SCOTTSDALE, Ariz. — HonorHealth officials announced Friday afternoon that its employees will be required to be vaccinated against COVID-19 to stay employed.
Workers must submit proof of vaccination to the company by November 1.
“This decision comes as COVID-19 continues to spread, impacted by the rise of several variants that are increasing the severity and transmissibility of this infection,” HonorHealth CEO Todd LaPorte said.
The announcement comes days after Banner Health said it would require its nearly 52,000 Arizona employees to be vaccinated to remain employed.
Private companies have the discretion to mandate vaccines for workers.
Coronavirus cases have steadily risen in the last few months across the U.S. as vaccination rates slow down. The Center for Disease Control said the highly contagious Delta variant is responsible for 83% of new cases, 99% of those are unvaccinated people.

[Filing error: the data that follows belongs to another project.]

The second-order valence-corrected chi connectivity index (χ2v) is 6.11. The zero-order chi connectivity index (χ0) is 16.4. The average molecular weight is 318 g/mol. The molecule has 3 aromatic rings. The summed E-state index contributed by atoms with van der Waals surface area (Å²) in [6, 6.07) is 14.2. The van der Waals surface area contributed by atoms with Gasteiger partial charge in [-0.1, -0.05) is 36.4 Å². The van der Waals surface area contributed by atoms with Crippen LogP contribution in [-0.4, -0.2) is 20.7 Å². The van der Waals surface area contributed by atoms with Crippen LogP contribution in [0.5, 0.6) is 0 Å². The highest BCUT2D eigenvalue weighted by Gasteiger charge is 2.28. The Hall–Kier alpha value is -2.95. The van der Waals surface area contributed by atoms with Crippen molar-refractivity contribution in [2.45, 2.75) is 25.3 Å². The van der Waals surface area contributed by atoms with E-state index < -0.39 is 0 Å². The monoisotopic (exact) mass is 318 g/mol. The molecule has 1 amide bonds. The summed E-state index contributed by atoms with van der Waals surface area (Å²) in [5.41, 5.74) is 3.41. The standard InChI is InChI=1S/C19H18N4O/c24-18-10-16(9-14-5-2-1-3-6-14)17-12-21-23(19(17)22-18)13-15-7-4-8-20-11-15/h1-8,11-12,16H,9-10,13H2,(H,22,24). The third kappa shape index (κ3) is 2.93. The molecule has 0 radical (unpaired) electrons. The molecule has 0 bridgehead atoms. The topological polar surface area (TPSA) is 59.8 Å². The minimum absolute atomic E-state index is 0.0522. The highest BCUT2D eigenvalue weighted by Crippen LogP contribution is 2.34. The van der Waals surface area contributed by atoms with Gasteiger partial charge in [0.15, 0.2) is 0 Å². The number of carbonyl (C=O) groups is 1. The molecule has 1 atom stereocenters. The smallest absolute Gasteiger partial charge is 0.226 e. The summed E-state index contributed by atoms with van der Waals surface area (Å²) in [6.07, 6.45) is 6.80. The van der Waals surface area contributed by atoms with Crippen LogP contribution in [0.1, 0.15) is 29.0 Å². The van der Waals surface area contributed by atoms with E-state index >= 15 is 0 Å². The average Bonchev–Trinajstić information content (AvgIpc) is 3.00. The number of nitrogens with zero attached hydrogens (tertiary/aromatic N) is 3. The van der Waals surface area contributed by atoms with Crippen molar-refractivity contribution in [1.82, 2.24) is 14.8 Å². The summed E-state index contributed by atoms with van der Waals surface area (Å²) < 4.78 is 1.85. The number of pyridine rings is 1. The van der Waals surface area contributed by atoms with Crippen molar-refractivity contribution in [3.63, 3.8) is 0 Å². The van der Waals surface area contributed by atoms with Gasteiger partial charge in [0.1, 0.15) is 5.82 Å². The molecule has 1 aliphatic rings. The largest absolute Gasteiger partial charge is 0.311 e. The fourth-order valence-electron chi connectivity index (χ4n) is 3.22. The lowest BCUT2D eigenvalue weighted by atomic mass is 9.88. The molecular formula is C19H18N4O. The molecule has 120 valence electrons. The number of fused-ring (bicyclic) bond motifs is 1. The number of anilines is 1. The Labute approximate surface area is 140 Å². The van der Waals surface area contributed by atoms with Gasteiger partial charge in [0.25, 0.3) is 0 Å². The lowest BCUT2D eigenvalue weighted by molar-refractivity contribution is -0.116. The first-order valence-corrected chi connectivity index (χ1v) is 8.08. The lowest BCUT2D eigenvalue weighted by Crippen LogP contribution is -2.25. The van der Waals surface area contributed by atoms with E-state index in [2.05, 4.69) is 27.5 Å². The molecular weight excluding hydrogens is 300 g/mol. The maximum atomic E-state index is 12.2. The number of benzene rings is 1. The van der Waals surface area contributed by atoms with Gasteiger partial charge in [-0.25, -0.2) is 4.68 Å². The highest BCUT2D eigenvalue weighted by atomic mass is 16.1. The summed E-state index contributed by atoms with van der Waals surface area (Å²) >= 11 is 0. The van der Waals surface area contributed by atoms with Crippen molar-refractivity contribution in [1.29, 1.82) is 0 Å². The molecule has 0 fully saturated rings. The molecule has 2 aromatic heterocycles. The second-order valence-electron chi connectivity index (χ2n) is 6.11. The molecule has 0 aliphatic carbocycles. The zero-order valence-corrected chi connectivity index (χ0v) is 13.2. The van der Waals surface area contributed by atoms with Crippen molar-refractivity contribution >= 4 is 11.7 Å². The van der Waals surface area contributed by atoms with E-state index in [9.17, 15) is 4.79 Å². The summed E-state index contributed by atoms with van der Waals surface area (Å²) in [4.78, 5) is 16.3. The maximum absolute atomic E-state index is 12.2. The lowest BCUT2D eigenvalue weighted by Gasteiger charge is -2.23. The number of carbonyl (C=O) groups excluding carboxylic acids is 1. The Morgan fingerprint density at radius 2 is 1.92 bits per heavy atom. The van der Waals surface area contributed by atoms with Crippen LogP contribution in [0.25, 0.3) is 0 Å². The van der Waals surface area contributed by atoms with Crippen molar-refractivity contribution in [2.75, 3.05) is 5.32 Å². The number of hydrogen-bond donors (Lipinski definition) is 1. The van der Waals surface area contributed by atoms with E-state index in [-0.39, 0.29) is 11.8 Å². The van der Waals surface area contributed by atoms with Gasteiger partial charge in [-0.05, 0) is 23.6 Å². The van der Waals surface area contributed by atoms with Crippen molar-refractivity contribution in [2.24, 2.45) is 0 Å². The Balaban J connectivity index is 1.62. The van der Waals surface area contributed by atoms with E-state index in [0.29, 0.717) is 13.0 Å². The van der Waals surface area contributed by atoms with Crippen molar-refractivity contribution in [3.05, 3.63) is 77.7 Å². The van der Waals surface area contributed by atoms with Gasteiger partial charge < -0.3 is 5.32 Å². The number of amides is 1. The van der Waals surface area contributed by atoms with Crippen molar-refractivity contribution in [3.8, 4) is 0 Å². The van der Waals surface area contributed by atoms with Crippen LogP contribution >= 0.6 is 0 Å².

Vaccines from Pfizer, Moderna and Johnson & Johnson have been approved by the FDA.
People cannot get COVID-19 from the vaccines themselves. The vaccines do not contain coronavirus.
Health experts waited for two months before asking the U.S. Food and Drug Administration to consider emergency use authorization to study any long-term side effects which health experts say almost always show up within two weeks of being vaccinated.
There is no evidence that suggests vaccines will cause infertility.
While choosing not to receive the COVID-19 vaccine is a personal right, there are consequences and impacts not only yourself but loved ones and the rest of the world.
Unvaccinated people can still carry and spread the virus. Unvaccinated people can still allow the virus to replicate and cause variations such as the Delta variant.
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